A direct shipping line between them was inaugurated in 2017 to connect Hamad Port with Karachi Port, contributing to this increase. An irate Saudi King Salman even asked which side of the divide Pakistan was. High profile visits also characterised this period, with Qatar’s Sheikh Tamim bin Hamad al Thani visiting Islamabad in 2019. Following the visit, Qatar announced that it would invest $3 billion in Pakistan, in the form of deposits and direct investments. In 2018 Pakistan became the largest beneficiary of Qatar’s initiative to educate 10mn out-of-school children around the world, as Qatar supported the Federal Ministry of Education and Vocational Training to launch a programme to educate 1mn out-of-school children in Pakistan. In February 2021 Qatar Petroleum signed a long-term 10-year agreement with the Pakistan State Oil Company to supply Pakistan with up to 3mn tonnes per year of liquefied natural gas. And Qatar is interested in participating in the China-Pakistan Economic Corridor.
Even as Prime Minister Imran Khan tried to do a balancing act, he was forced to choose to side with Qatar and Turkey when India reorganised Jammu and Kashmir, and its Gulf allies Saudi Arabia, UAE, and Bahrain responded with understanding. Turkey took a stridently anti-India stand and together with Qatar the three tried to forge a parallel Islamic bloc to the existing Saudi-led Organisation of Islamic Conference. Pakistan also helped facilitate Doha’s hosting of the Taliban.
Now with Shehbaz Sharif in the driver’s seat in Pakistan’s politics, ties with Qatar are expected to forge ahead, given the Qatari royal family’s help to the Sharif family. This will be helpful for Qatar, which with its $445 billion sovereign wealth fund and the world’s largest natural gas reserves needs those like Turkey and Pakistan – with the Muslim world’s largest armies – to be its foot soldiers. This, even as the former’s covert rivalry with its GCC fellow members continue in spite of the Al Ula rapprochement in early 2021.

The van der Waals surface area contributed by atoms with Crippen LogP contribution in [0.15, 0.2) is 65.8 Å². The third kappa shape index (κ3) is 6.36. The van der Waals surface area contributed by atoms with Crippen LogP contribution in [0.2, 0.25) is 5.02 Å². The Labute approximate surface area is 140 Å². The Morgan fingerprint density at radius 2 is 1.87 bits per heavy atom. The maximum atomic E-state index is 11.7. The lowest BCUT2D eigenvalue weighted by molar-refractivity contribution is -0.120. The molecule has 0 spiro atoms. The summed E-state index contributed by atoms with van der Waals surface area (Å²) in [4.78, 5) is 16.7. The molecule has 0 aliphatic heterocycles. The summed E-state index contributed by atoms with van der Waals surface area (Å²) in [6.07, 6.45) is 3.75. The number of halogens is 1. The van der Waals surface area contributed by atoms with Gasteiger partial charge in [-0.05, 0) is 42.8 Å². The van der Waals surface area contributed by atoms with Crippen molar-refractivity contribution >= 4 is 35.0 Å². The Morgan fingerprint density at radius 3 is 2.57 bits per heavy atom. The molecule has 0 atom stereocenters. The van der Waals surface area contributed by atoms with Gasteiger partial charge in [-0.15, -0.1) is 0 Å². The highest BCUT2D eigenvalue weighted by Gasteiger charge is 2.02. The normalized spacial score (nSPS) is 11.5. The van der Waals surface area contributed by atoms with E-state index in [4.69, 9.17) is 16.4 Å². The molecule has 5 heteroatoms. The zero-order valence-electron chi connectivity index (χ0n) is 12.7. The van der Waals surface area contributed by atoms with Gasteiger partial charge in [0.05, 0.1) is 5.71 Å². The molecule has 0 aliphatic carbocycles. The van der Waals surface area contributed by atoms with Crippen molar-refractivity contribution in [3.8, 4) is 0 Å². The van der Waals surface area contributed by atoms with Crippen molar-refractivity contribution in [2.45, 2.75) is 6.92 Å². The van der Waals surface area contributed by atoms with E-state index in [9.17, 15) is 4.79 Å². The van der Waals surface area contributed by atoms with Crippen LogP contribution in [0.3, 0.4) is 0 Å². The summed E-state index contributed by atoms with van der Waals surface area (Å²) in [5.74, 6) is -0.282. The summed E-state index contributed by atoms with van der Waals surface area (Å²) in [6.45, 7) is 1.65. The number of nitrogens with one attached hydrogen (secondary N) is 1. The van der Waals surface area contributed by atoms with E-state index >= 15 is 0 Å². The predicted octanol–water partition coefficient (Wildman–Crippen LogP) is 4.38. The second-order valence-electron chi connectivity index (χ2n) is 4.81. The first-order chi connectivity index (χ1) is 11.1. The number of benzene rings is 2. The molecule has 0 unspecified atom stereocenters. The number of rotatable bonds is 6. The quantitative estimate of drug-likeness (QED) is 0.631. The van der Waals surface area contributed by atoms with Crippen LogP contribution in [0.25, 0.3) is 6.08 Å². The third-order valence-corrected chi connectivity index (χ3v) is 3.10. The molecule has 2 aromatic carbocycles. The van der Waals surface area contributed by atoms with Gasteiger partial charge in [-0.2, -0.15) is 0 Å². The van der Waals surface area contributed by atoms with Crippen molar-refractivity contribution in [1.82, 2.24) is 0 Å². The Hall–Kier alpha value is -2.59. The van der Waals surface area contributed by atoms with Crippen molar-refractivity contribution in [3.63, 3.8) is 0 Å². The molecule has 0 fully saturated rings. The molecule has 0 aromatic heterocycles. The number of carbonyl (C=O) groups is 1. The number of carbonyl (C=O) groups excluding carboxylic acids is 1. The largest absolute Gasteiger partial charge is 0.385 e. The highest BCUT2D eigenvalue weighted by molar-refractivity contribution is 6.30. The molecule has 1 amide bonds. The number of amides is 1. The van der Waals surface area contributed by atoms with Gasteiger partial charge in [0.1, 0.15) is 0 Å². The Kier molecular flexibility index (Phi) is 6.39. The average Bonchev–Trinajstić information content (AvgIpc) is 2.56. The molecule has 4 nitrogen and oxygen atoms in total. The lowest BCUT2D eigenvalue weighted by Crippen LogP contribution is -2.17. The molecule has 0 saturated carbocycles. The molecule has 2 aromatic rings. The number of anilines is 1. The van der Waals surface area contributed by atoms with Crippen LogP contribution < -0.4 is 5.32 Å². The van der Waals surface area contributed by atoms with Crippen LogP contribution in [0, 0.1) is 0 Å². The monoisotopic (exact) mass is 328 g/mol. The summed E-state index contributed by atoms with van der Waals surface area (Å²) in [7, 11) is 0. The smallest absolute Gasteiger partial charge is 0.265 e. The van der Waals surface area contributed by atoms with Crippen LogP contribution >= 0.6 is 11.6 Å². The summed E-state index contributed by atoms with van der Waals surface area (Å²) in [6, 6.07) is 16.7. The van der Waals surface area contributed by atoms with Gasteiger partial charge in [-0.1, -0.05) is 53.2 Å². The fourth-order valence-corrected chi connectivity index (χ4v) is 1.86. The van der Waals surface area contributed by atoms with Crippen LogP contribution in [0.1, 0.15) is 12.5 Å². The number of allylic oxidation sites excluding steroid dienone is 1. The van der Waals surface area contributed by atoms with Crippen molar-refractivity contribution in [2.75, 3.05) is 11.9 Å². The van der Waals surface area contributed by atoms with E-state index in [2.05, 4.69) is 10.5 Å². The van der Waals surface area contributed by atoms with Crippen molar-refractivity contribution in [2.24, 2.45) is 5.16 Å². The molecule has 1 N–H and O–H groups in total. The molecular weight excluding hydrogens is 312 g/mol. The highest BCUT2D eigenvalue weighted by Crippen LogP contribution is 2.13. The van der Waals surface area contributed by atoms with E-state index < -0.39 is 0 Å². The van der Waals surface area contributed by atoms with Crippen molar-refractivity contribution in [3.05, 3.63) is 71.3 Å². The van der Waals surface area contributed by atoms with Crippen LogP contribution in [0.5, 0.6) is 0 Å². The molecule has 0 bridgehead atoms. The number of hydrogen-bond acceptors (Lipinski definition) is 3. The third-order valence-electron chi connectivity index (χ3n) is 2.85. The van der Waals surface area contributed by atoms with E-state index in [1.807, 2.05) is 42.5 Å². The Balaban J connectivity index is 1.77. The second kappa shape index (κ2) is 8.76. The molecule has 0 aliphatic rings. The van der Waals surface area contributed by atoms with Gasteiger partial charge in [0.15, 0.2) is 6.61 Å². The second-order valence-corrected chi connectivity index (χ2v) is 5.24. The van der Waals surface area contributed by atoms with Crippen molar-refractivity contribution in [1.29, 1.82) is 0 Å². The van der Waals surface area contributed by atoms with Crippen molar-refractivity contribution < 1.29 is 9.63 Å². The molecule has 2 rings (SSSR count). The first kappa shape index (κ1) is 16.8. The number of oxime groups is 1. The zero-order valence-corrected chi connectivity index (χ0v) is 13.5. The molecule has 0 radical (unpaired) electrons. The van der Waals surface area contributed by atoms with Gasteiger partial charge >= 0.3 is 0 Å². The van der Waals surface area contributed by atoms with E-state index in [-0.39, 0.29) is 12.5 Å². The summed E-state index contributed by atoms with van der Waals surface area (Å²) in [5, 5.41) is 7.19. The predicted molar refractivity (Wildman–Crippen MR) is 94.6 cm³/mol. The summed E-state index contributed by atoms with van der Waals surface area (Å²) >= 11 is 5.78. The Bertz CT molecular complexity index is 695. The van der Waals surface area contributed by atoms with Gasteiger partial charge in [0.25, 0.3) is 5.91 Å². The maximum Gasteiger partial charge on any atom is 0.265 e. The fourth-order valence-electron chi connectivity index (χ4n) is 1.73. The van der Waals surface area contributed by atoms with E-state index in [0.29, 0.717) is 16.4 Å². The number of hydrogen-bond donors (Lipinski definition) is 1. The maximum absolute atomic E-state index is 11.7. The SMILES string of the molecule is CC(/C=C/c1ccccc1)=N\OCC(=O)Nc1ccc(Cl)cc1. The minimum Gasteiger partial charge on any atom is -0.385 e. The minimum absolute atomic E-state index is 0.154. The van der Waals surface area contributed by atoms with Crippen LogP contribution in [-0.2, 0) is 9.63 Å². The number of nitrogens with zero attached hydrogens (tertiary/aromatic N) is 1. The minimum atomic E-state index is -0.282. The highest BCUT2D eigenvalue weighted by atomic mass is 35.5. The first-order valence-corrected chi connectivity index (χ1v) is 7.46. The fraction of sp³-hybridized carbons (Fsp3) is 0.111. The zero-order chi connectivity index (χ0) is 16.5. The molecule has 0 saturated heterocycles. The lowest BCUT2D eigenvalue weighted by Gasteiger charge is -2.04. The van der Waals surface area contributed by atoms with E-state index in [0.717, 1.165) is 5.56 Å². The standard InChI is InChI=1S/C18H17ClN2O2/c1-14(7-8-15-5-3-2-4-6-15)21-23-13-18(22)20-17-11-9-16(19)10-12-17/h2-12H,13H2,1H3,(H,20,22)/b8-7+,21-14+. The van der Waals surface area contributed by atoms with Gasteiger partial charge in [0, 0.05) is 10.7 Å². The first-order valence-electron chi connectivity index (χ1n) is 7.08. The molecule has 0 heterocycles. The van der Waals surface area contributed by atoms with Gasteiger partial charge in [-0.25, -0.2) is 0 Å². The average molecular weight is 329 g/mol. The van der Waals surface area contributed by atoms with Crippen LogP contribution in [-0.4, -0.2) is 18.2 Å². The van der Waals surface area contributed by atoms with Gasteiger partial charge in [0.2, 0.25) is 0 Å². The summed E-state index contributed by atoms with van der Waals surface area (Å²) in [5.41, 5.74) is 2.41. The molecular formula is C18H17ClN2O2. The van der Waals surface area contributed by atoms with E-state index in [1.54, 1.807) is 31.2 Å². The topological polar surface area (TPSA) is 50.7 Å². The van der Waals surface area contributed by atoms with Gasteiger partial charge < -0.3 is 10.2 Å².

While Doha also presented Turkey with a $15 billion bailout package in 2018, and expanded Turkish military presence on its territory, economic mishandling has forced Turkey’s Recep Tayyip Erdogan to mend fences with Qatar’s rivals Saudi Arabia and the UAE, as well as re-establish diplomatic ties with Tel Aviv. While Erdogan’s political grip over Turkey turns increasingly shaky, Pakistan’s turn towards Islamism – converging with that of Qatar’s – remains stable, despite whichever party is in power.
Turkey also remains less dependent on Qatari energy resources, unlike Pakistan, which is heavily dependent on them. While Qatar acts as the conduit between the Taliban and the international community, Pakistan’s hold over the group or at least over some factions within the Taliban, remains strong, while Turkey’s relationship with the Taliban is lukewarm. Finally, Pakistan is the only nuclear Muslim country. All these may make Pakistan both more accessible and desirable a partner for Qatar. India should be watching carefully.
(The story has been published via a syndicated feed)